Divorce is a very personal process to go through and it may be difficult for you to open up to loved ones and close friends, let alone your boss or coworkers. Should you keep your divorce a secret – or disclose this in your workplace?
There will be times when your head is not in the right place, or you cannot be physically present because you have a divorce-related meeting to attend. Explaining to your boss upfront (and perhaps to a few close colleagues) may help them to understand and make allowances for you, as well as offer assistance.
Sometimes, it is about performance
A boss or colleague may feel you are slacking if they notice you are not working as well as usual. If they know you are going through a divorce, they are more likely to be understanding rather than frustrated or annoyed. In the case of a superior, informing them of what is going on in your personal life can potentially help you avoid a poor performance review.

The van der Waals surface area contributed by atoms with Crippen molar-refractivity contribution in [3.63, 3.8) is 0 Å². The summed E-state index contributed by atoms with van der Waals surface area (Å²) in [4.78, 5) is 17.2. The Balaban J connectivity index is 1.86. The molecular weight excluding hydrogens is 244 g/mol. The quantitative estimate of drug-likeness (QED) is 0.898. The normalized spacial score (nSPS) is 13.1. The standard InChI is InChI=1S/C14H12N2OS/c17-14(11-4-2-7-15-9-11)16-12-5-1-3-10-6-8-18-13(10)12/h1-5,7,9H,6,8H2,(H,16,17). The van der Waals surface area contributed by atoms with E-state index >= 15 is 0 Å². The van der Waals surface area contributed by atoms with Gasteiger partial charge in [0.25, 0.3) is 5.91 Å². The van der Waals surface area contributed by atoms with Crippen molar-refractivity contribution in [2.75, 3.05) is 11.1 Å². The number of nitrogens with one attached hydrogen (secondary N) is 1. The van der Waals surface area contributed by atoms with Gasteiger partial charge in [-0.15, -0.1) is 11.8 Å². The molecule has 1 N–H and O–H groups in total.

Of course, employees do not need to divulge every personal detail. You should feel empowered to let your employer know for the sake of scheduling purposes or occasional performance issues, without needing to share particularly personal or contentious information.
Sometimes, it is about safety
Safety issues can also be a real concern. Your job may include duties or responsibilities that, without being in the right headspace, can easily become dangerous. On days when you have an important hearing or divorce issues feel overwhelming, it may be in the best interests of your safety and the safety of those around you for your boss to know that you need to take a temporary step back.
While divorce is common and a reality for many people, it can feel embarrassing or intensely personal to share this news in the workplace. If you feel you are unable to proceed with your duties at work without the divorce becoming a disruption, it may be in your best interests to share with a few necessary individuals.